This implies relative sea level change is primarily a localized phenomenon related to subsidence or post-glacial rebound [land height changes] rather than melting ice or steric sea level changes [thermal expansion from warming].
Evidence for a differential sea level rise between hemispheres over the 20th century
Guy Wöppelmann1,*, Marta Marcos2, Alvaro Santamaría-Gómez1,3, Belén Martín-Míguez4,
Marie-Noëlle Bouin5, Médéric Gravelle1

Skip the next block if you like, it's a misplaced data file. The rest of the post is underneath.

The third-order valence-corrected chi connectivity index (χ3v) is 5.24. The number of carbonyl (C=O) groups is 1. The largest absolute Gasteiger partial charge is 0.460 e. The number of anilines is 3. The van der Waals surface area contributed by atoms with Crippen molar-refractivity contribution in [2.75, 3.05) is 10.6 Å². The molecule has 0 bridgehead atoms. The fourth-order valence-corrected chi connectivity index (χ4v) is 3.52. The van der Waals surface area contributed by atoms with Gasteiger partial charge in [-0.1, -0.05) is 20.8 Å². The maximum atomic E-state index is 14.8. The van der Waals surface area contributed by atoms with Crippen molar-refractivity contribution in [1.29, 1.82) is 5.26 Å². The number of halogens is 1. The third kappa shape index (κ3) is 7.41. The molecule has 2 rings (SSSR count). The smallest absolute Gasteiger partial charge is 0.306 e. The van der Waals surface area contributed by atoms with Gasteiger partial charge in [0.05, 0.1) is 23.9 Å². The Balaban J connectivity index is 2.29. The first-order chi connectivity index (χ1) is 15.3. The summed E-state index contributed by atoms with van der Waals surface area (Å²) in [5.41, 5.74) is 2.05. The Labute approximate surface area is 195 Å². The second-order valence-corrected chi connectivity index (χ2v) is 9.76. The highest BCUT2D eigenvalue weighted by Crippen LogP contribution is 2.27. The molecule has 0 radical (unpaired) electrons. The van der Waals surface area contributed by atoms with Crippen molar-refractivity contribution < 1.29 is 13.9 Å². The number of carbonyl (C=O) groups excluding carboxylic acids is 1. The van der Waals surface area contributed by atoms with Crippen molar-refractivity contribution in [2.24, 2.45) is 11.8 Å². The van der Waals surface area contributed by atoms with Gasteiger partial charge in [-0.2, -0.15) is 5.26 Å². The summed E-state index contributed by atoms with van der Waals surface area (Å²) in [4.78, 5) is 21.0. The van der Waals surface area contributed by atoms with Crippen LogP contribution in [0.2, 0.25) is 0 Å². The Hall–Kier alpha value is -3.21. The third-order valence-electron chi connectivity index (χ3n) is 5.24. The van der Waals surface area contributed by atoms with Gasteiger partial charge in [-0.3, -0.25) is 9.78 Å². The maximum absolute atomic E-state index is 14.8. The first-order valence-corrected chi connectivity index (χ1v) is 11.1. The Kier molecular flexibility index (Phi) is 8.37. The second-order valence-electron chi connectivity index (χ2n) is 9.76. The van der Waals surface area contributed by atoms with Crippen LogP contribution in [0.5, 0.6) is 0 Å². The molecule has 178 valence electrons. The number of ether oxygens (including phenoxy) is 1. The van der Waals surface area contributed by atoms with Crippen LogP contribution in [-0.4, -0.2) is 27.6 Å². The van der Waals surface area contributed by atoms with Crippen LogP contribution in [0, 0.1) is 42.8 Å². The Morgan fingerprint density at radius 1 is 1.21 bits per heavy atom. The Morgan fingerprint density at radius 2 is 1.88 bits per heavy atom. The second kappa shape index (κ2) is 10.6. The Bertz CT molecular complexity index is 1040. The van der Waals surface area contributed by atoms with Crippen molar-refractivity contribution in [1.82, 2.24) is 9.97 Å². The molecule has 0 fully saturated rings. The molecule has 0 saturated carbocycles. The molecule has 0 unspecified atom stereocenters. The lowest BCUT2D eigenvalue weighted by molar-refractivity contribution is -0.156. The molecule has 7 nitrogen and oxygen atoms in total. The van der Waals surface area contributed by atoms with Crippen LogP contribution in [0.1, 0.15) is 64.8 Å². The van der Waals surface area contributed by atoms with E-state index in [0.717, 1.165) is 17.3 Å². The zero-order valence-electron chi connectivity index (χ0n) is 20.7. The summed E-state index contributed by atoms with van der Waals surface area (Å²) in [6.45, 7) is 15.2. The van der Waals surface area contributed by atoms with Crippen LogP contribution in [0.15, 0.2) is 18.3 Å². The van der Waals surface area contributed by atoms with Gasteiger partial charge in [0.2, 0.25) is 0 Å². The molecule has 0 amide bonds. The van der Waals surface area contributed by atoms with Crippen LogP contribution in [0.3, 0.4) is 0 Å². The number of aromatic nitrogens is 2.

Tide gauge records are the primary source of sea level information over multi-decadal to century timescales. A critical issue in using this type of data to determine global climate-related contributions to sea level change concerns the vertical motion of the land upon which the gauges are grounded. Here we use observations from the Global Positioning System for the correction of this vertical land motion. As a result, the spatial coherence in the rates of sea level change during the 20th century is highlighted at the local and the regional scales, ultimately revealing a clearly distinct behavior between the northern and the southern hemispheres with values of 2.0 mm/year and 1.1 mm/year, respectively. Our findings challenge the widely accepted value of global sea level rise for the 20th century.